mentors and mentees

Best Practices for Developing Your Mentor Matching Process

Implementing a mentoring program requires a lot of work, but the benefits of mentoring show that the effort is worth it. These benefits may be elusive, however, if you do not properly match your participants for the best outcome. Because of the importance of compatible matches, mentor matching should be at the core of every mentoring program.

Without a good mentor matching process, you will see an increase in the number of bad mentor matches. Successful matches take more than simply choosing mentors for your mentees. There are several factors that impact the matching process, as well as things to do before and after the match is made.

Here are 7 best practices for mentor matching…

1. Identify the business objective for mentor matching

There are various reasons for implementing a mentoring program. The best practice is to define these reasons for your program early on, so you can align your mentor matches with your objectives. These objectives will also help you clarify your program’s purpose to the stakeholders and make it easier to measure the program’s success.

Some examples of business objectives for mentor matching may be to increase career development, optimize your onboarding process, or improve diversity in your workplace. It is important to measure the success of your mentoring program. This will help you keep track of your progress and identify whether or not the program is meeting your objectives.

2. Determining the criteria you want to improve

In order to reach your business objectives, you will need to target certain criteria for improvement in your mentees. These criteria will be the focus of the mentoring relationship, and the scale with which you measure your program’s success. It is best practice for matching mentors and mentees to use around six criteria. Six will keep the process simple and allow participants to be matches easily.

Each of your six criteria should be weighted differently, so make sure you decide the order of importance as well. We recommend weighing skills and competencies the highest, as a big part of the mentor’s role is teaching. Weighted criteria will help maximize the mentor matches to best meet your business objectives.

3. Recruiting engaged participants

Once you know what you want to achieve with your program, create a program marketing plan to build and keep awareness of your program. The marketing plan for your mentoring program plays a pivotal role in recruiting participants. You shouldn't expect to recruit all of your participants in one day. Set realistic goals for the number of mentors and mentees that you will recruit in a time period.

Many organizations have made the mistake of only recruiting participants before their program launches. As your program will be on-going, remember to continuously market so that you are always attracting new participants.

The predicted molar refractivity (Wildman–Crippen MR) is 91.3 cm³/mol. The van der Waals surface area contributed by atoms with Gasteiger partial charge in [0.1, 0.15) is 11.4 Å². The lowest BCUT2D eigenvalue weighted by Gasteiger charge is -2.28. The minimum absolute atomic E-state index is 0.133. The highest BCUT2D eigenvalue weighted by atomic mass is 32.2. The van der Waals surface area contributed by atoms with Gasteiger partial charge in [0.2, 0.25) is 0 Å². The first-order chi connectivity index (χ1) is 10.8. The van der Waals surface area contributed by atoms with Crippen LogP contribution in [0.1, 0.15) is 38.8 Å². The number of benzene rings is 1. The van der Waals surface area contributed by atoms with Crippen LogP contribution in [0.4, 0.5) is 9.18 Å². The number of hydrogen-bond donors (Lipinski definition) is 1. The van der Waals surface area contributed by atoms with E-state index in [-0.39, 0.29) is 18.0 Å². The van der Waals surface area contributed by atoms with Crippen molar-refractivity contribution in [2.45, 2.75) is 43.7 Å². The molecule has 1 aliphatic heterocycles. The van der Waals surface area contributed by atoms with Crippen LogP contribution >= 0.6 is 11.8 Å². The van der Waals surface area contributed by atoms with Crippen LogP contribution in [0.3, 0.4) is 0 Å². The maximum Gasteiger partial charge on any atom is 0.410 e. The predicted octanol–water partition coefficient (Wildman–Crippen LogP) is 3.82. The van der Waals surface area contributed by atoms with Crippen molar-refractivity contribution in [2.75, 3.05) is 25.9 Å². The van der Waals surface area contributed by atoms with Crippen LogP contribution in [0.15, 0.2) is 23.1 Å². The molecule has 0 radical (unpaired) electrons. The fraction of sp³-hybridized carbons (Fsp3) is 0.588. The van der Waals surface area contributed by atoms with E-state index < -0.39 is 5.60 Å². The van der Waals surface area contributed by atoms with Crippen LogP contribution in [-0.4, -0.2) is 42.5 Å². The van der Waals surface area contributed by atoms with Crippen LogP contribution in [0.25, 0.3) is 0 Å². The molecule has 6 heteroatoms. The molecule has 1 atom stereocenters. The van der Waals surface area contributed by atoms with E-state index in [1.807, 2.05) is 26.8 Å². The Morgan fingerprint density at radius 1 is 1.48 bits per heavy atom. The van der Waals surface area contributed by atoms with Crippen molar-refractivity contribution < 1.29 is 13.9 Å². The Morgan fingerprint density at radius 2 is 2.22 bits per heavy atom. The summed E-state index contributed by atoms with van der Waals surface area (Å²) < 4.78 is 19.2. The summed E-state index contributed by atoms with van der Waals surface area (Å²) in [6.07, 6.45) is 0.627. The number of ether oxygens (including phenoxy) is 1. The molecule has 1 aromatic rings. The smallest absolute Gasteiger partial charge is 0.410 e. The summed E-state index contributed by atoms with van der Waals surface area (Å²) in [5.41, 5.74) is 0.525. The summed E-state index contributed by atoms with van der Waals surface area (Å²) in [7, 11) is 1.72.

4. Matching mentors and mentees

There are many different types of mentor matching, it’s best practice to choose one that works well with your program and your participants. You can either have your program administrator assign matches or allow your mentees to choose their own mentor. Either way, stay consistent with your choice and always have the administrator oversee the mentorships before, during, and after the match happens.

5. Handling challenges in the matching process

There is potential for a few flaws to occur during the planning or implementation phases. Our best practices suggestion here is to be sure you prepare your program administrators, mentees, and mentors for handling challenges in their mentorships. Mentee and mentor training can prepare your active participants for the relationship after matching, as can choosing a program administrator who can manage various challenges.

Leaving your participants and administrators on their own to handle may be detrimental to your mentoring program.

6. Upgrading to a mentor matching software

While there are alternatives to matching software, software provides a level of efficiency unseen with other methods. Software can use algorithms to make matches based off your objectives and criteria, so you don’t have to. It can also manage the profiles of all your participants, facilitate communication between all parties, and maximize matching effectiveness.

7. Continue monitoring relationships after the matching process is complete

There needs to be a way of ensuring the mentor and mentee are receiving all the help and resources they require. Provide enough training to both parties so each know their role in the relationship. Mentors and mentees need to understand their role, and don’t assume they know them already. They also need to be checked up on occasionally to ensure goal completion and forward movement is occurring. Don’t leave your mentorships alone to survive, gently guide them in a positive direction.


To learn more about how Insala’s mentor matching software can help you, visit our website or request a demo.

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